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Safety and Efficacy of Midostaurin in Younger and Older Patients with Newly Diagnosed, FLT3-Mutated AML

2020 Year in Review - AML

Interim data from a phase 3b study evaluating the safety and efficacy of midostaurin, a multikinase inhibitor that directly inhibits FMS-like tyrosine kinase 3, or FLT3, in FLT3-mutated acute myeloid leukemia (AML), are presented here. This study was designed to include enrollment of younger (aged ≤60 years) and older (aged >60 years) patients, as well as variations in chemotherapy regimens, including idarubicin or daunorubicin for 7+3 or 5+2.

This study is an open-label, single-arm, multicenter study in adults with documented FLT3 internal tandem duplication (ITD) or tyrosine kinase domain (TKD) mutations who are fit for chemotherapy and have an Eastern Cooperative Oncology Group performance status ≤2. To be eligible, patients are required to start their first induction cycle with 7+3 (cytarabine 100-200 mg/m2 daily on days 1-7 + daunorubicin 60-90 mg/m2 daily or idarubicin 12 mg/m2 daily on days 1-3) or 5+2 (a reduced-dose regimen with these agents) at the discretion of the investigator, and enroll in the study by day 7 of their first induction cycle. Patients are assigned to the 7+3 group if their cytarabine duration is ≥7 days, independent of the duration of administration of daunorubicin/idarubicin. All other cases are assigned to the 5+2 group. Patients are excluded if they switch treatment after being initiated on 7+3 or 5+2. Patients receive cytarabine consolidation, with dosing as determined by the investigator. Midostaurin 50 mg twice daily is administered on days 8 to 28 of each 28-day induction/consolidation cycle and daily for ≤12 cycles of maintenance. Patients are discontinued from the study if they are not in complete remission (CR) or CR with incomplete hematologic recovery (CRi) at the end of induction, relapse during consolidation/maintenance, receive an allogeneic stem-cell transplantation (allo-SCT), or experience unacceptable toxicities. The primary end point is safety outcomes, and the secondary end point is the proportion of patients achieving CR/CRi.

Patients for this study were recruited across Europe with enrollment closing on January 28, 2020. A total of 318 patients were screened, of which 17 failed screening. The safety analysis included 301 patients who received treatment, and the efficacy analyses included 300 patients who met all study criteria. The median age was 59 years (range, 19-85 years), and 47.2% were aged >60 years. The majority (82.7%) of patients had an FLT3-ITD mutation and 17.6% of patients had an FLT3-TKD mutation. Data cutoff was March 31, 2020, at which time 63 patients were still receiving treatment. All patients (N = 301) entered induction, with 69% entering consolidation and 26% entering maintenance; 28.7% underwent allo-SCT. The majority (80.4%) of patients were treated with midostaurin plus 7+3. The remaining (19.6%) patients received midostaurin plus 5+2. For induction, 55.1% of patients received idarubicin and 44.9% received daunorubicin. A total of 242 patients achieved CR/CRi (80.7%; 95% confidence interval, 75.7-85.0). The CR/CRi rates in older versus younger patients, female versus male patients, and patients who received daunorubicin versus idarubicin for induction were similar. Most serious adverse events (SAEs) occurred during induction (75; 24.9%) and consolidation (64; 30.6%). The most common hematologic adverse events (AEs) were neutropenia, thrombocytopenia, and anemia. The most common nonhematologic AEs were febrile neutropenia, nausea, stomatitis, prolonged QT interval, alanine aminotransferase increase, sepsis, increased blood bilirubin, and decreased platelet count. Older patients had a higher frequency of grade ≥3 AEs (90.8% vs 78.6%) and SAEs (51.4% vs 35.8%), AEs leading to dose adjustment/interruption (43% vs 30.2%), treatment-related AEs (78.2% vs 73.6%), treatment-related SAEs (23.9% vs 15.7%), and AEs leading to discontinuation (11.3% vs 6.9%) compared with younger patients. Older patients also had a higher frequency of grade ≥3 AEs, including severe infections (45.1% vs 31.4%), leukopenia (49.3% vs 40.9%), QT prolongation (7.7% vs 3.1%), and pulmonary toxicity (7.7% vs 3.8%) compared with younger patients. Eighteen on-treatment deaths occurred, the majority of which were in older patients. Three treatment-related deaths occurred, all of which were older patients.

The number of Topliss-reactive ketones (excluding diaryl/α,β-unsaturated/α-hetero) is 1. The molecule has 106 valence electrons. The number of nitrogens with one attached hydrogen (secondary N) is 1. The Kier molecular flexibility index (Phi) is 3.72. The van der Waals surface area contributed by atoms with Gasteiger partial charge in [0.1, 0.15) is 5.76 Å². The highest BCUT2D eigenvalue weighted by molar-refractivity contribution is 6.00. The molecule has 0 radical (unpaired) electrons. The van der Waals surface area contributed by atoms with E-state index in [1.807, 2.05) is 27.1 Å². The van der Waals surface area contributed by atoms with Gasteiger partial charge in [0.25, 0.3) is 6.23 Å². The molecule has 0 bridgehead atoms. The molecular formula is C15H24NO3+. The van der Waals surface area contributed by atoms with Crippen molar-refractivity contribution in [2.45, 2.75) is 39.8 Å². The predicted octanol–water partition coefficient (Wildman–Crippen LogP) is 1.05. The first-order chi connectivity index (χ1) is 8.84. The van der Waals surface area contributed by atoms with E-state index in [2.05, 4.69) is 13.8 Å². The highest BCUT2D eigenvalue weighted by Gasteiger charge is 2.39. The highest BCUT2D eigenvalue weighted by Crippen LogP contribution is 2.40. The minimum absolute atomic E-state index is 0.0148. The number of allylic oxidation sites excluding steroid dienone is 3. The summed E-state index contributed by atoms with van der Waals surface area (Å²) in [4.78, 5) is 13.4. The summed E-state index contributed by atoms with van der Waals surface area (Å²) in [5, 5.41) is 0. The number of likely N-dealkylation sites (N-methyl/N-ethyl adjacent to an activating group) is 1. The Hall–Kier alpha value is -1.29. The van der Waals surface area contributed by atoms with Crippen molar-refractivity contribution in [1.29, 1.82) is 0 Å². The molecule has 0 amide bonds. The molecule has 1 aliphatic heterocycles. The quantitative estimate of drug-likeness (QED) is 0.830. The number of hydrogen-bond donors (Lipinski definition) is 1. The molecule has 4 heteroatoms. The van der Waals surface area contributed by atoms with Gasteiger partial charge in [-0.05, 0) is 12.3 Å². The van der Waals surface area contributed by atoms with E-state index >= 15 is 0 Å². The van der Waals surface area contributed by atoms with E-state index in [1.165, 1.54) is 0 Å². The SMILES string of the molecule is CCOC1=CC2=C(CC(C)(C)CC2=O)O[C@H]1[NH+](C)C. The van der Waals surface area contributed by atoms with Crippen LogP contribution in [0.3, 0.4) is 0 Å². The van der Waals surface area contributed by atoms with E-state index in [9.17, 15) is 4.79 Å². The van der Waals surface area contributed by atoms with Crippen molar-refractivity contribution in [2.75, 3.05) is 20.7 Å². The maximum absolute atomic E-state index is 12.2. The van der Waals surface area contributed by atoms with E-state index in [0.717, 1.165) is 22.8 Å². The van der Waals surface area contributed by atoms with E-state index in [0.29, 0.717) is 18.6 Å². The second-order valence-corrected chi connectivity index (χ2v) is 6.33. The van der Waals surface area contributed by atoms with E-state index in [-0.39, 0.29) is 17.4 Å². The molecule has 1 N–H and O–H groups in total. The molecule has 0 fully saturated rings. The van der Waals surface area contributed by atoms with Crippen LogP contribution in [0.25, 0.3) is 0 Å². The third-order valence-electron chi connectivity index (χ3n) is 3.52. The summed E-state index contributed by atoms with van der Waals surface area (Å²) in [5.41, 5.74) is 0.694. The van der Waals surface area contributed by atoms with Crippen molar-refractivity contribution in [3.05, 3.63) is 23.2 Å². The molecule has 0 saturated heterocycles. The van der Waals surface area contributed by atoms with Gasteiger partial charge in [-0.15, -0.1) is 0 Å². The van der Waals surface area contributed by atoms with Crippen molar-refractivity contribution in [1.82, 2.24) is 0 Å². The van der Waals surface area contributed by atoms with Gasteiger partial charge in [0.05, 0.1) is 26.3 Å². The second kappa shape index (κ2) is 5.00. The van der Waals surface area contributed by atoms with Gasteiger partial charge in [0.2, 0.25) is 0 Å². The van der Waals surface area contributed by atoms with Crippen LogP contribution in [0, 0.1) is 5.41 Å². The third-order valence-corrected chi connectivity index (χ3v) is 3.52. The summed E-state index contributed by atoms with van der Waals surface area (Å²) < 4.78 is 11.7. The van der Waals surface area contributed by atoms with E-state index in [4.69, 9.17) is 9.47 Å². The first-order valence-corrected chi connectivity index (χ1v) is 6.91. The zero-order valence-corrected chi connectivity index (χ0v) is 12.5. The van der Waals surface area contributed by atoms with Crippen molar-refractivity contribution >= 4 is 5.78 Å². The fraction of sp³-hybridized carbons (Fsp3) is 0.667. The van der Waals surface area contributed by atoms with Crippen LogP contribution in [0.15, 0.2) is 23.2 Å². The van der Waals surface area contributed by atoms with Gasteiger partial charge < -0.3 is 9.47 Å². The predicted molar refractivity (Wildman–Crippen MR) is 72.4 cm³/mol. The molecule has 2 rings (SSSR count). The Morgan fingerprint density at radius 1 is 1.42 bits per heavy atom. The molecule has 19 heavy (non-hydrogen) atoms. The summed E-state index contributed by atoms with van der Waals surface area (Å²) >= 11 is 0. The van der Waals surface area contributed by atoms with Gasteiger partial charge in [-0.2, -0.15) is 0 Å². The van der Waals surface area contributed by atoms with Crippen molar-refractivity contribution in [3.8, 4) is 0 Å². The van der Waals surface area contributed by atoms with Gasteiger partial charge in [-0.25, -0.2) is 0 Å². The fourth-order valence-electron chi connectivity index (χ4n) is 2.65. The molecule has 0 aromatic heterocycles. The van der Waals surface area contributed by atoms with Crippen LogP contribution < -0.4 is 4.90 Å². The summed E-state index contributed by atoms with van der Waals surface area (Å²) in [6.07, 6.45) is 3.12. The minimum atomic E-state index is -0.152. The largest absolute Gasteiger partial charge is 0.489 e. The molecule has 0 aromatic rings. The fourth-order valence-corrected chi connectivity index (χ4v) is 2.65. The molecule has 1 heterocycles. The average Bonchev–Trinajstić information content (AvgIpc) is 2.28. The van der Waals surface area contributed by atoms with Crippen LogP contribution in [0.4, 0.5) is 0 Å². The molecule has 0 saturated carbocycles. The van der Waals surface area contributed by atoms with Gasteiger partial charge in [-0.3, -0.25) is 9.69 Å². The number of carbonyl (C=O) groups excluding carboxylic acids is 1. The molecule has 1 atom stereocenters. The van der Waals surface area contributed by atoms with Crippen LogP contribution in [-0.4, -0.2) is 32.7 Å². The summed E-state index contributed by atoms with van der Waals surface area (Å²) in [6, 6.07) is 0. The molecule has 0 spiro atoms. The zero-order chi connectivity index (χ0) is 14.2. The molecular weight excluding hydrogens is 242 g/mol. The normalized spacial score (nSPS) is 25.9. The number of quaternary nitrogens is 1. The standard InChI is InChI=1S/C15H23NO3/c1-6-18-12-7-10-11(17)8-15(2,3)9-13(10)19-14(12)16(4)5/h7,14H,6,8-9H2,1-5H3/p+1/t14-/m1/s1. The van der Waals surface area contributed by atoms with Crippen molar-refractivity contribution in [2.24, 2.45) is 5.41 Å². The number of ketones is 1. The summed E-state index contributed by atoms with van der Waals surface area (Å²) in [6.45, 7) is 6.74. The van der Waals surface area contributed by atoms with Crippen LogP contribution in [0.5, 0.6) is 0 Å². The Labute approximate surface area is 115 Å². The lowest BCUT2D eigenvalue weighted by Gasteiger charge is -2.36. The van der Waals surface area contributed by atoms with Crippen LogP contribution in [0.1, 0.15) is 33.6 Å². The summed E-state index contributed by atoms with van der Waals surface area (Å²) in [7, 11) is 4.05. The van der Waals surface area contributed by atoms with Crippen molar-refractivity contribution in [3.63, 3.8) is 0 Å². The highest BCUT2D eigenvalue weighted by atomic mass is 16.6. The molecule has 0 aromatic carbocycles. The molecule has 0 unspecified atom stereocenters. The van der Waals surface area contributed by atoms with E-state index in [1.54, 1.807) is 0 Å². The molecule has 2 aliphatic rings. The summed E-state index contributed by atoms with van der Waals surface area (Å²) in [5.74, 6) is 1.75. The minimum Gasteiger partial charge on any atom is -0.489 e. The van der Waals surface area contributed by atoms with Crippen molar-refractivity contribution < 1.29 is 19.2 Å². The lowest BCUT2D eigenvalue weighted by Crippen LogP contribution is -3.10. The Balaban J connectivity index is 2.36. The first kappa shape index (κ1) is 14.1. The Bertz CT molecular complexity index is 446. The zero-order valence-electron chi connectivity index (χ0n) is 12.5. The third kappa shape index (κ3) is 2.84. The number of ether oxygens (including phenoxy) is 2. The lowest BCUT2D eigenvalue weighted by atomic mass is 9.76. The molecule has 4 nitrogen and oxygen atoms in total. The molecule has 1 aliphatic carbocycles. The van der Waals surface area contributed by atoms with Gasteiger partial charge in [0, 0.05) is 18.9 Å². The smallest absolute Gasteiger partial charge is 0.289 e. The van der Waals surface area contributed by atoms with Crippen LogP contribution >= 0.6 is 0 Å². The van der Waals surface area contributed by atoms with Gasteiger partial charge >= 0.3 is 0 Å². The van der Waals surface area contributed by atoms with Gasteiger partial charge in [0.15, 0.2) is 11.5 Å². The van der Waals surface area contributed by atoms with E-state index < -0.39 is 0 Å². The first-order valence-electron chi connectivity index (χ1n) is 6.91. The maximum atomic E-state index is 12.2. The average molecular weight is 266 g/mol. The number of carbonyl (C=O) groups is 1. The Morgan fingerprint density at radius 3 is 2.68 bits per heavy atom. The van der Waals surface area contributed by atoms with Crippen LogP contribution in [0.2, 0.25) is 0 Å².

In conclusion, midostaurin + chemotherapy resulted in high response rates regardless of patient age, sex, induction drug, or alternative chemotherapy regimen. Regardless of age, most patients received a 7+3 regimen. The safety profile of midostaurin + idarubicin or daunorubicin for induction was generally similar. No new safety signals for midostaurin were identified.


Sierra J, Montesinos P, Thomas X, et al. Phase 3b Study Assessing the Safety and Efficacy of Midostaurin in Younger and Older Patients with Newly Diagnosed, FLT3-Mutated Acute Myeloid Leukemia (AML) Who Are Eligible for 7+3 or 5+2 Chemotherapy. Presented at: 62nd American Society of Hematology Annual Meeting & Exposition, December 5-8, 2020. Abstract 632.


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